The Washington Air National Guard’s 242nd Combat Communications Squadron put its communications capabilities to the test during a deployment exercise this spring. During a week of annual training in late April and early May, the squadron transported its people and equipment from its home base at Fairchild Air Force Base in Spokane to Camp Murray near Tacoma. For the 242nd, mission readiness means understanding, maintaining, and transporting a variety of sophisticated communications equipment. For its annual field training, the squadron transported its equipment from Fairchild Air Force Base to Camp Murray using three flatbed trucks.
Tech. Sgt. John Morris, a cyber transport technician who joined the 242nd following active duty service in 2015, described the flexible communications package that the squadron is able to establish in the field. He said that the package provides voice-over internet protocol (VOIP), secure internet protocol router network (NIPR) coverage, and non-secure internet protocol router (SIPR) coverage.
Airmen transport a satellite communications terminal into the field. “From there it goes to our comm tent and plugs into our external router, and from there we separate into our SIPR and NIPR networks,” Morris said. The purpose of the annual field training at Camp Murray was “making sure everything was ready to go, because we weren’t working from home station,” said Morris. “That was a challenge just to make sure we were prepared with everything we needed.”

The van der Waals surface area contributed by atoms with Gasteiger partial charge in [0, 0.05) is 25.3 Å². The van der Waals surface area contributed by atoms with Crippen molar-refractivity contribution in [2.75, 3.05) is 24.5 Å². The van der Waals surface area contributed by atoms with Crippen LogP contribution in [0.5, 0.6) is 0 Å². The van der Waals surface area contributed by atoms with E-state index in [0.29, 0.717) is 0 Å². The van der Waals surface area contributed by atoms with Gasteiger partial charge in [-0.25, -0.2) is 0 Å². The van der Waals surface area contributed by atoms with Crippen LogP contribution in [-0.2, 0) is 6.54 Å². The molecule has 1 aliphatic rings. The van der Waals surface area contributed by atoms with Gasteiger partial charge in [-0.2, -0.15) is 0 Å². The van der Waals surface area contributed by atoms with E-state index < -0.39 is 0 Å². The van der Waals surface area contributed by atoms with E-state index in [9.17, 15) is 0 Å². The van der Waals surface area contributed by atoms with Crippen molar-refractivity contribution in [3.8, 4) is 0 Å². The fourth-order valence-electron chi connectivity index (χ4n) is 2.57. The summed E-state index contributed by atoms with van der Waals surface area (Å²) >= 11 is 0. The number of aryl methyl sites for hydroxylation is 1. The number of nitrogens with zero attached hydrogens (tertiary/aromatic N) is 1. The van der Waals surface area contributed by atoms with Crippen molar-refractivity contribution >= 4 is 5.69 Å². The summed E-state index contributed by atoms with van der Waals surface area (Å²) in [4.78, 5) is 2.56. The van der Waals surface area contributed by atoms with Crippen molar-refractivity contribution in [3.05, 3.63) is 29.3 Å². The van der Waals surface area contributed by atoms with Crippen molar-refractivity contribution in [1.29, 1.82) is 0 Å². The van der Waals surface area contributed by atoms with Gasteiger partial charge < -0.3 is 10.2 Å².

The 242nd also set up two high frequency radio towers that provided connectivity from Camp Murray to Spokane, Washington. “Why HF is so useful is that you can send voice and data through it, so you can use it as a long-range data shot without using a satellite,” said Daniels. “It’s another way we can bring information systems to the fight.”
Senior Master Sgt. Jeffrey Pilik, cyber operations flight chief for the 242nd, said that through the deployment exercise, members of the squadron “identified a vast array of areas we can improve upon in the future. Personally this was the first time I had served as a team lead in an exercise and I learned a lot of future tactics I can use to improve upon my C2 skillset.”
The deployment of a flexible communications package requires a specialized division of labor among 242nd members. For example, Master Sgt. Matthew Hixson, who has served in the Washington Air National Guard since 2003, specializes in heating, ventilation and air conditioning specifically for the unit’s equipment to ensure it can operate at the right temperature. The unit even has its own power-generation systems, allowing the squadron to independently sustain communications capabilities for an extended time period, said Capt. Jonathan Daniels, the unit’s CyberSystems Flight Commander.